10. Learn history—world history, Biblical history, American history, and our family history. Yes, I know it’s not always interesting in school, but there is so much to learn—how God intervenes in people’s lives, how to avoid the mistakes others have made, why we are where we are today.
  11. Show kindness to those who are different from you—the outcast, the one with special needs, the new kid in town, the elderly.
  12. Be an encourager, not a discourager. The words we say cannot be un-said, so choose your words wisely. Our words can give life or death. Choose life.
  13. Learn to do things yourself. Even if you have all the money in the world to call in an expert, if the toilet breaks, learn how to fix it. When the deck needs painting, do it yourself. You’ll eventually learn which things you can do and which really do require an expert. As you know, your dad and I stink at dry wall repair. J
  14. Learn to be content. God’s Word says, “Contentment with godliness is great gain.” There will be times when you won’t have everything you want and perhaps even be in need. Seek to be content. Ask yourself, “Do I have food, clothes, and shelter for today?” If the answer is yes, then you have enough.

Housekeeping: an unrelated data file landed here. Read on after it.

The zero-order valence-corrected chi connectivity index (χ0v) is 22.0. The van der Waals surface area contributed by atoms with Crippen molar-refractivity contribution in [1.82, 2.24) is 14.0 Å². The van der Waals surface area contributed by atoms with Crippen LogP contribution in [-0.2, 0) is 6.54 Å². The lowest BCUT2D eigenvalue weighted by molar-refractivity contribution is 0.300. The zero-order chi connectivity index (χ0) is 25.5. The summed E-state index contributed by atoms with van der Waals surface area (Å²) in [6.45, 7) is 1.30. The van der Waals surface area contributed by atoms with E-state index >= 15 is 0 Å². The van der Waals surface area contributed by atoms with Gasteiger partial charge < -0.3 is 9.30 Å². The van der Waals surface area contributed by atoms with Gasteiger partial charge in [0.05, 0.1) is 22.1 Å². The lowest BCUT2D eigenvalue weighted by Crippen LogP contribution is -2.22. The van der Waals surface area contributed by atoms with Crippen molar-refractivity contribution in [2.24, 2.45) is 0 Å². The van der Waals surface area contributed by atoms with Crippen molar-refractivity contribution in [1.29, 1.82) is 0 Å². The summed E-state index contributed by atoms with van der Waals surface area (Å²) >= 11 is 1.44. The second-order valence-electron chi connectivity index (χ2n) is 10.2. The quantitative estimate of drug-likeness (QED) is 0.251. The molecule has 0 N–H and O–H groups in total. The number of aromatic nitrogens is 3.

15. Be grateful. Practice eucharisteo—thankfulness. It’s not something just for the month of November. Slow down and notice all of the graces that God has given—a baby’s belly laugh, warm sheets out of the dryer, sweet tea—and watch joy erupt in your life. Discontent arrives when we focus on what we don’t have. Joy barrels into our lives when we notice what we do have.
  16. Explore other cultures. Often we think that our own culture is the best, but that is so shallow. Even if you don’t like it all, look for the good in another culture.
  17. Seek to be balanced in life. Work hard, play hard, and rest. We are not slaves, so learn to rest and not feel guilty.
  18. One of the most important things in life is learning to extend grace. Be one who is quick to apologize and quick to forgive. We are all sinners and in need of grace. If you don’t believe me, when you have children, you’ll understand your own sinfulness.
  19. Take care of your body. Eat well and exercise. You only get one body, so be a good steward.